Lastly I think that the ending of this film is one of cinemas great endings. It’s truly memorable and shocking. Its even been parodied on “Family Guy.” What does that tell you? All in all, this stands alone, and on par with the original. This is what all remakes should aspire to be.

4.0 out of 4.0 stars.

Movie Reviews: “Invasion of the Body Snatchers” (1956)

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Starring Kevin McCarthy & Dana Wynter.

They want you to go to sleep. The alien pods slowly transform into you, disintegrating your old body, as you dream into death. The new body wakes up emotionless and carries on, wanting to transform the others. Dr. Bennell discovers this in his small community of Santa Mira, CA. He flees with Becky, his life long love. What will happen to that love if one, or both of them is taken? They must stay awake. They must fight it, but who can they trust?

“Invasion of the Body Snatchers” is my favorite sci-fi horror film from the 1950’s. The story is like a curtain being slowly pulled back until the realization is made that these things are for real and they want to take over. It’s an intense film filled with a multitude of emotions. Fear, sadness, love, hate. All the things that make us who we are, and are all about to be taken away.

McCarthy is awesome in the lead. First as the mild mannered, suave Dr. Bennell, and later on, a frantic man fighting for his life, and humanity itself. Some of the final scenes where he is chasing down cars on the highway yelling & pleading for help “They’re coming! You’re next!” are fantastic and iconic!

There’s one scene in the final act of the film that may be the single most chilling shot in all of cinema. I won’t spoil it though. You’ll know it when you see it!

“Invasion” has been remade 3 times now. None of the remakes top the original. They just can’t. However, one of them, the 1978 remake is fantastic and may be as good as the original in its own way. I plan on reviewing that next. If you haven’t seen this 1956 version, then make it the priority over all the other “Invasion” remakes. It’s a classic American film.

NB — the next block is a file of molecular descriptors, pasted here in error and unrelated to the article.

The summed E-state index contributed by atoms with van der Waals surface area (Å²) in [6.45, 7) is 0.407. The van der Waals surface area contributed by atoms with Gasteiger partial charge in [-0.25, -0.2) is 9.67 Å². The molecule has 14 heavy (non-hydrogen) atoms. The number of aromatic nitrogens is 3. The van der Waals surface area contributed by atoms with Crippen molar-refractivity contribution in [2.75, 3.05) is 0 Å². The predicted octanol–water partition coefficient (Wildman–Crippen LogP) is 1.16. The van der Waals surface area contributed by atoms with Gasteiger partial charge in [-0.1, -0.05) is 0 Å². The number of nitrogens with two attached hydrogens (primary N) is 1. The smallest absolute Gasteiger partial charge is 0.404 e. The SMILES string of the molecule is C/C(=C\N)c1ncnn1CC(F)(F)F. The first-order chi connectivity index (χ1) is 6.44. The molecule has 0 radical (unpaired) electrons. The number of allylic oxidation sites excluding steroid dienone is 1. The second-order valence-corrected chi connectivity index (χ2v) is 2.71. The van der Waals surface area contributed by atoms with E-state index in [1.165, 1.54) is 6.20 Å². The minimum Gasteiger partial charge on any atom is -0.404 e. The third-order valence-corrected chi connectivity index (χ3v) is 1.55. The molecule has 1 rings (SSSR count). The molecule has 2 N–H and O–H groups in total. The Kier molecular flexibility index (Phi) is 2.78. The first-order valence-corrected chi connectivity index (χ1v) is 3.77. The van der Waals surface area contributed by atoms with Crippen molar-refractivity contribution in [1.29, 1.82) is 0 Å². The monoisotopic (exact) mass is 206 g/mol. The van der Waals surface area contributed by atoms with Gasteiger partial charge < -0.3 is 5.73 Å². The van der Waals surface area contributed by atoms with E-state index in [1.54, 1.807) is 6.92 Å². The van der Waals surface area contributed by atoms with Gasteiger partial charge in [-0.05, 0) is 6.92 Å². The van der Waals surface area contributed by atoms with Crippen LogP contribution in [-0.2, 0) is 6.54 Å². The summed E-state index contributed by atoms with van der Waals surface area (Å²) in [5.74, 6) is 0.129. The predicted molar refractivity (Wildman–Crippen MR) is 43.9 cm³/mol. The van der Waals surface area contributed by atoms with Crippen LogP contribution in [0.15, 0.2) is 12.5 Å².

4.0 out of 4.0 stars.

Movie Reviews: “Sinister” (2012)

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Written & Directed by Scott Derrickson.
Starring Ethan Hawk.

(Note: I wrote this review while the film was still in theaters)


Ellison Oswalt is a one hit wonder true crime author. Its been 10 years since his last popular novel and Ellison is starving for another shot at fame. He moves his family into the house where a brutal murder took place so that he can fully research his latest (and hopefully greatest) next book. While putting things away in the new attic, Ellison discovers a box containing several reels of 8mm film and a projector to play them on. Where did the box come from and whats on the film? The answers lead Ellison and his family down a horrifying path.

I enjoyed this! “Sinister” doesn’t mess around. It’s as interesting as it is morbid. There’s no bad CGI or hokey acting in this film to distract from the spookiness. Its a good original horror film. Its also nice to see Ethan Hawk in a bigger budget film again. Welcome back!

Scott Derrickson also directed the successful “Exorcism of Emily Rose.” I think I like “Sinister” a little better. Its shot dark, and practical, and the acting is much better than we’re used to in a film like this. How refreshing it was to see a new horror film in the theater and not be disappointed. Could I call it this year’s “Insidious”? Perhaps, but it’s got a very different feel. I’d like to go see it a few more times to decide if my positive vibes aren’t just based off the fact that I wasn’t disappointed. How sad is that? The state of horror has really gone downhill and for a long time. If more films like “Sinister” come out, then perhaps that trend will change. I hope it does well at the box office.

3.0 out of 4.0 stars.

Movie Reviews”The Legend of Boggy Creek” (1972)

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Directed by Charles B. Pierce

“The Legend of Boggy Creek” isn’t a fictitious movie, and it isn’t a documentary. It’s somewhere in between. The film features multiple story reenactments of real reported Bigfoot sightings and attacks in southern Arkansas. In most cases the reenactments feature the actual people involved, not actors, and are shot in the locations of the reports. We are treated to audio bytes, interviews, and voice overs from the witnesses themselves. That’s what makes it feel so real. This film also has gorgeous shots of wilderness put to some sweet 70’s folk music.

This is my favorite Bigfoot/Sasquatch flick and its also the creepiest. The film is similar to Pierce’s other flick “The Town That Dreaded Sundown.” It’s a charming, low budget piece of cinema that has influenced the style of TV shows like Monsterquest, and other paranormal programs. It would be neat to see another film like this get made for theaters.

3.0 out of 4.0 stars.